Rachel from Yelp is on the phone, again. She sounds young—I’m guessing I have socks older than Rachel—and she wants to sell me something. I know because I’ve taken her calls before.
Yelp, which allows consumers to rate businesses on a five-point scale, is trying to get into the home improvement game on the East Coast. Yelp’s already big on the West Coast, but here in the Northeast, it’s far from the dominant player.
Rachel has all the statistics. She can tell me about why more people view Yelp than they do Angie’s List and about how you don’t have to be a member of Yelp to go to the site and read reviews—anybody can. She tells me about why being on Yelp is so different and better than Dumpster diving for leads via aggregate lead providers such as Home Advisor or QuinStreet.com.
It’s a Free Review Site, But …
Rachel tells me that for the low, low price of $200 I can claim a piece of the market, that is, a territory and a product category. Yes, Yelp is a free review site but, like Angie’s List, you pay for visibility and you pay to make competitors invisible.
Yelp is most popular for retail shopping and restaurants, and it can “make or break your company’s reputation,” says PCWorld.com. But Yelp is now looking for market share in home improvement.
Here’s the deal. You can open your account and start accumulating Yelp reviews at zero cost. But, as with Angie’s List, if you want to get pumped up into Yelp’s SEO (search engine optimization) ecosystem, you’re going to need to pay. What happens when you purchase a territory is that you immediately go higher up in the Yelp search rankings. You’d think that reviews alone would get you ranked higher. But Yelp wouldn’t make any money that way.
Where to Find Us
Yelp is far from the only game in town anymore. Soon enough, Houzz calls. The rep tells me that with a Houzz page I can include photos and video, and pricing starts at $600 per month for a territory. But … if I buy one territory I get a second territory for free, so I’m really getting these territories for $300 per month although I have to act today because “we have this incentive.”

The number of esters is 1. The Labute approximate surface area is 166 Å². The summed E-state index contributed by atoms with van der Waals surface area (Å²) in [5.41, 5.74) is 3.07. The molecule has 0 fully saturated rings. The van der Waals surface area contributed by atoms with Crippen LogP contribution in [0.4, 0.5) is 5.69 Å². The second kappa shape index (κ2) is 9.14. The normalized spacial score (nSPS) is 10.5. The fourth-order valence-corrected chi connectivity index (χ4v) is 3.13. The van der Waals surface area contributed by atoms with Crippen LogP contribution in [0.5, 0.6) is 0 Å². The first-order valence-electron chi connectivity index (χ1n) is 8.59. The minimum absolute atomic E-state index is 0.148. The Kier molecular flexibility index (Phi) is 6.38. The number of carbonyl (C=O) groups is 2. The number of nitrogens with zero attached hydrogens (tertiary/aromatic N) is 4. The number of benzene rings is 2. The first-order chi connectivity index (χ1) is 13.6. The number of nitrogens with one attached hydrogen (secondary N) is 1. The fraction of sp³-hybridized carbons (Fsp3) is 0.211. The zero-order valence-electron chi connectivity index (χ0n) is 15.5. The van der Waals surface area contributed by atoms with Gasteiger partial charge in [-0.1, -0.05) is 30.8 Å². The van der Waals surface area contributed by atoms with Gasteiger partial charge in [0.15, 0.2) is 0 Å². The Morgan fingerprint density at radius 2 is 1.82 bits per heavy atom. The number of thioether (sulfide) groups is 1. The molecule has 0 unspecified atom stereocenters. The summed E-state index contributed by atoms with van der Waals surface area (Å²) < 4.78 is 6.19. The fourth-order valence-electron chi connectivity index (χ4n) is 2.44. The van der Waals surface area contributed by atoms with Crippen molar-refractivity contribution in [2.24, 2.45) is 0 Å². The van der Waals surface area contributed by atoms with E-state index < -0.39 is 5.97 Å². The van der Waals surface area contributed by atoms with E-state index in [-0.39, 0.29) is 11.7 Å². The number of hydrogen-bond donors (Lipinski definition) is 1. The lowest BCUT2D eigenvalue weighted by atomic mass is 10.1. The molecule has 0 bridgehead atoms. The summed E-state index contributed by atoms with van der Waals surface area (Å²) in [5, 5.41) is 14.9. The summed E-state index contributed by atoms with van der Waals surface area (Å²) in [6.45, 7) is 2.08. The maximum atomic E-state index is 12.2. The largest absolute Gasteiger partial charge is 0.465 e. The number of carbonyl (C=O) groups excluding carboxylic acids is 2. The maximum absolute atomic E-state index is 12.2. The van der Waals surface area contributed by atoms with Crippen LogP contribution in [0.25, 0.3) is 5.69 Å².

I tell Houzz I don’t do anything on the first call; I don’t care what the incentive is. They call again a few days later and say they’ll give me both territories for $200.
Then there’s Porch. I still don’t fully understand how Porch works, but it wants money, too. So do I spend $600 a month to be on all three and see how that shakes out?
The more places you are, the more eyes people have on you. Right now, when a job is done, we send a linked email to make it as simple as possible for customers to post a review. To our way of thinking, the crown jewel of reviews is Google, which directly feeds into your SEO. None of these other sites—not Yelp, Houzz, or Angie—report back to Google with regard to reviews. They’re all their own autonomous systems that live on their own sites. So if the customer tells us (or we know) that he or she is an Angie’s List member, we send them a link to review us on Angie and a second link for a Google review.
Getting in front of people these days isn’t at all like it used to be. They’re online. Contractors looking to generate business need to be in the places where homeowners are looking. And in the age of review sites, your reputation is what sells your company.
So your choice is either to hire someone internally to manage your online marketing or to hire an outside firm to take charge of it. The online companies aren’t going away, and they’re constantly changing the rules, so you need to stay abreast of it.
All this can be daunting to the average contractor whose fallback position may be: Well, to hell with all of it. I’m going to just do things the way I always have. Buy a booth at the home show twice a year, send out direct-mail flyers, and get in Val-Pak.
Here’s the problem with that approach: You can’t just do that anymore. Yes, there may be demographic exceptions—pockets of people here and there who don’t go online to find a contractor. But for most homeowners, the Internet is their primary source of information.
You can refuse to acknowledge that, and take a bullet, or you can shift your marketing away from direct mail, home shows, radio, and TV and figure out how online marketing is done. When you make that shift, you have to have both eyes open. It’s not simply pay and play anymore.
The new marketing isn’t simple, and it constantly changes. Can you opt out of it? Not really, if you want to be in business for the long term.